(3.6)
Under the distorted Born approxim ation, the integrals in E quation (3.2) are
linearized assum ing th at the scattered fields 5E% n and 8 E ° n are weak com pared
to the incident field E z-n o. The incident field E z_n,o has been su b stitu te d in place
of the to tal field E z n inside integrals in Equations (3.4) and (3.5). In the practical
case, the tim e integral is performed from
0
~ T. where all the E field is zero when
t' > T at any point r of interest in the model space. Equation (3.6) can be com puted
as a finite-difference time-domain (FD TD ) [15. 17] forward solver.
In the DBIM. e*;(r) and crfc(r) represent the perm ittivity and conductivity at
the fcth iteration. Therefore. E z^n^ is the incident field at the k th iteratio n in the
presence of the background medium Cfc(r) and a^ir) . E z n k is com puted num eri­
cally using the FD TD forward solver. The object param eters ejt(r) and cr^(r) can
be u pdated at each iteration using a conjugate gradient optim ization scheme.
Equations (3.4) and (3.5) can also been viewed as operator forms of the Frechet
derivatives th a t m ap perturbations Sek(r) and 6crk(r) into the field variations 5 E \ n>fc(r, t)
and 8 E ° n k ( r , t ) . It has been shown [6 . 9] th a t Frechet transposed o perators corre­
sponding to these Frechet derivatives map the field perturbations 8 E \ n fc(r, t) and
50
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5 E ° n k (r, t) back into the perm ittivity and conductivity spaces via th e following
relations:
N
t
T
Q2
and
T he above two equations can be im plem ented by a tim e reversal backpropagation of the induced sources caused from the field perturbations, followed by a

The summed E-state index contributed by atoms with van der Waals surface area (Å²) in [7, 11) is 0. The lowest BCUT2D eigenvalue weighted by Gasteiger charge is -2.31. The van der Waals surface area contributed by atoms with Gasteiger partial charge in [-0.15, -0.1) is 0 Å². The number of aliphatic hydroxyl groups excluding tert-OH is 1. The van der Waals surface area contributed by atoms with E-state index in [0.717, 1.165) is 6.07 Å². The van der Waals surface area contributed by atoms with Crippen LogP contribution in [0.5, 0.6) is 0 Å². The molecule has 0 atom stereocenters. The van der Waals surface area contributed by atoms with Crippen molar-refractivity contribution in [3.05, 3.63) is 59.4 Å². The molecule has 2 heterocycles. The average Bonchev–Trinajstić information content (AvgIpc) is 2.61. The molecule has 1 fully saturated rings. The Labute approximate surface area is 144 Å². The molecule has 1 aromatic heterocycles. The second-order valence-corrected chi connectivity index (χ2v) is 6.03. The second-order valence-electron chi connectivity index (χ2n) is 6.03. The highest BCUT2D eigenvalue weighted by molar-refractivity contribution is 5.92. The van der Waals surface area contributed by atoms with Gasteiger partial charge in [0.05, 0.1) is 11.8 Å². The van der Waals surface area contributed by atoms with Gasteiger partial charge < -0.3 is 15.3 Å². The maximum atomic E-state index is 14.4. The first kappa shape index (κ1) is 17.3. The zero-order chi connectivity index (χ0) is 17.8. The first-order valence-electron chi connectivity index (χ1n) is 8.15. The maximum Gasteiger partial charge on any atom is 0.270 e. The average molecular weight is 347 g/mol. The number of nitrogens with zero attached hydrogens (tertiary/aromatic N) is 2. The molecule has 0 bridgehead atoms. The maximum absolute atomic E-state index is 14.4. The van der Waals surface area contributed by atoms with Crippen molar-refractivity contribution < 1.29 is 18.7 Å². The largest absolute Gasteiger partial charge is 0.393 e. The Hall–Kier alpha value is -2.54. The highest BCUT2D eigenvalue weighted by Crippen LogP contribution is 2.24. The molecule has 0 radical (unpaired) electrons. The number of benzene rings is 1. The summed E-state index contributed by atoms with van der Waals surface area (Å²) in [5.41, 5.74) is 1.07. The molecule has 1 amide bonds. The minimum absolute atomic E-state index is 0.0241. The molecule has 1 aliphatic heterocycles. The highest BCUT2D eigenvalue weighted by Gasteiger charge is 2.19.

correlation w ith the second time derivative or first tim e derivative of the incident
field inside the object. The process is repeated for every tra n sm itter and the result
is sum m ed. Note th a t in the second fine of Equations (3.7) and (3.8), linearity al­
lows th e exchange of the sum m ation and intergal operation: th a t is. we can sum the
induced sources SEl n fc( r m. t') at all receivers and run th e FD T D ju st once instead
of running it N r times.
B o th the Frechet derivative and transposed operators are required in the conju­
gate gradient optim ization m ethod in th e following m a n n er. The Frechet derivative
o p erato r is required in com puting the conjugate gradient step size for updating
along th e given search direction. On the other hand, the Frechet transposed opera­
to r is used to com pute the gradient and hence the search direction. T his allows the
optim ization search direction and u p d ate step size to be com puted w ith three calls
to an FD T D forward solver.
51
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3.1.1
C onjugate gradient m inim ization scheme
The inverse scattering problem is a nonlinear problem because of the m ultiple
scattering phenom enon within the test object. T h a t is. the measured scattered field